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Cool, It Works! - Issue 05 - 32-Bit GL Textures & Log Files
by (09 November 1999)



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Introduction


Yeah, it's been a while. But now that Wheel of Time is finally gold, I finally have some free time. A few choice nuggets for you this time 'round...


True 32-bit Textures In OpenGL


In a newsgroup there was a recent discussion of OpenGL seemingly converting textures to 16-bit when being uploaded ... even though you specified a 32-bit rendering context and are uploading RGBA textures ... I was noticing this in my app as well, but I thought it was just "the way it was". Until someone mentioned that this is something specific to certain video cards (including the TNT and TNT2, which is what I use). Basically the fix is as follows... If you have a function call like this...


glTexImage2D(GL_TEXTURE_2D, 
	0,
	4,
	,
	,
	0,
	GL_RGBA, 
	GL_UNSIGNED_BYTE, 
	);
 


See where it has the "4"? If you replace that with...


glTexImage2D(GL_TEXTURE_2D, 
	0,
	GL_RGBA8,
	,
	,
	0,
	GL_RGBA, 
	GL_UNSIGNED_BYTE, 
	);
 


...your textures will be full 32-bit, as you wanted them to be. BTW, GL_RGBA8 is not even documented in Microsoft's help files, so I thought I would be a good Samaritan and pass it along here. Enjoy!


Using A Log File


This will help you. A lot.

Basically, what this involves is just having your engine/editor/whatever open up a text file when it starts up and spit useful information into it. This can include stuff like initialization results, information about the users computer, capabilities of their graphics card, etc... You should also mirror all error messages that you display on the screen, into the log file.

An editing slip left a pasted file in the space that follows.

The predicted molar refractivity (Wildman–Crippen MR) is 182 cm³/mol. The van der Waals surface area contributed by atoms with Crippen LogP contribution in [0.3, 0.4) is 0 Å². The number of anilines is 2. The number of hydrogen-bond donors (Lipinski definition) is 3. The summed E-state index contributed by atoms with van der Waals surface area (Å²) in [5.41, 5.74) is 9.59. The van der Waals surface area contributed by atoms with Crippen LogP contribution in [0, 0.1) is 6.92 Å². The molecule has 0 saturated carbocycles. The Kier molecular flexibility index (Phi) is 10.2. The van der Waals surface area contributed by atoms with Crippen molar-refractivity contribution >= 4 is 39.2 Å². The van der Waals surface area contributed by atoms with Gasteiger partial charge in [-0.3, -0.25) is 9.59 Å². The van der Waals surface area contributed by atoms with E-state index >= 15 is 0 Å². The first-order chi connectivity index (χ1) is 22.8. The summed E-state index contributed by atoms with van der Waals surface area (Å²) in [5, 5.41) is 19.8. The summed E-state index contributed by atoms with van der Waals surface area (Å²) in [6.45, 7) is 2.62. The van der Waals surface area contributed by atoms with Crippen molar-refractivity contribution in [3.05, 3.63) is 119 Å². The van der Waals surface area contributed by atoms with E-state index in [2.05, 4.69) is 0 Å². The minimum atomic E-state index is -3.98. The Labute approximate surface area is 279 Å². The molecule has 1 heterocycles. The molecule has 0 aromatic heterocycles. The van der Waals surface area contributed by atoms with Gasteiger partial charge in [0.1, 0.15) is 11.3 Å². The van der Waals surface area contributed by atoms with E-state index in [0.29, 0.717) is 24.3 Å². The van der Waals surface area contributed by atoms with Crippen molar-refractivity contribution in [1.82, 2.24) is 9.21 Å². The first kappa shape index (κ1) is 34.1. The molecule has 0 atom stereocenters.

What does this do for you? Well, for a little bit of work on your part, you get an invaluable file full of useful information. When your user tells you, "I did and it crashed.". You say, "Send me the log file.". Chances are all the information you need to diagnose the problem is in there ... depending on how much information you capture.

Of course, there's tradeoff's ... you don't want to log so much information that it bogs the program down.

But in any case, I've found it extremely useful in many cases. Here's some source for my TFileLOG class...

Download the source code package (1k)

(NOTE : there's some specific stuff to my code architecture in there ... like the mPERF macros ... just remove whatever doesn't compile on your system. ;)

A very important element in that source file are the calls to "m_pcsf->Flush();". This flushes the data out to the file immediately. Why is this important? Because if you don't do that, and the program crashes ... the log file will be empty. By including that function call, you are forcing the data to be committed to the log file every time and therefore will have the information that you need in it when you load it up following a crash.

A quick example of how I use the log file would be when I log the OpenGL version and renderer...


[log_file_variable]->WriteString("OpenGL : %s V%s (%s)",
	glGetString(GL_VENDOR),
	glGetString(GL_VERSION),
	glGetString(GL_RENDERER));
 


As you can see, it allows you to construct strings which are then passed into the write function. This is more useful than I can put into words.


Next Time


I'll probably talk a little about the terrain feature I just added to my engine. There was an image of the day here about it a while back ... it basically reads in a black-and-white PCX file, converts it to height data and then creates custom textures to cover it. It's pretty spiffy.

See ya then!


Article Series:
  • Cool, It Works! - Issue 01 - Introduction
  • Cool, It Works! - Issue 02 - Linked Lists, Overloading Operators, Sprites, & More
  • Cool, It Works! - Issue 03 - Files, Texture Effects, Coronas, & More
  • Cool, It Works! - Issue 04 - Handling Textures & Effects
  • Cool, It Works! - Issue 05 - 32-Bit GL Textures & Log Files
  •  

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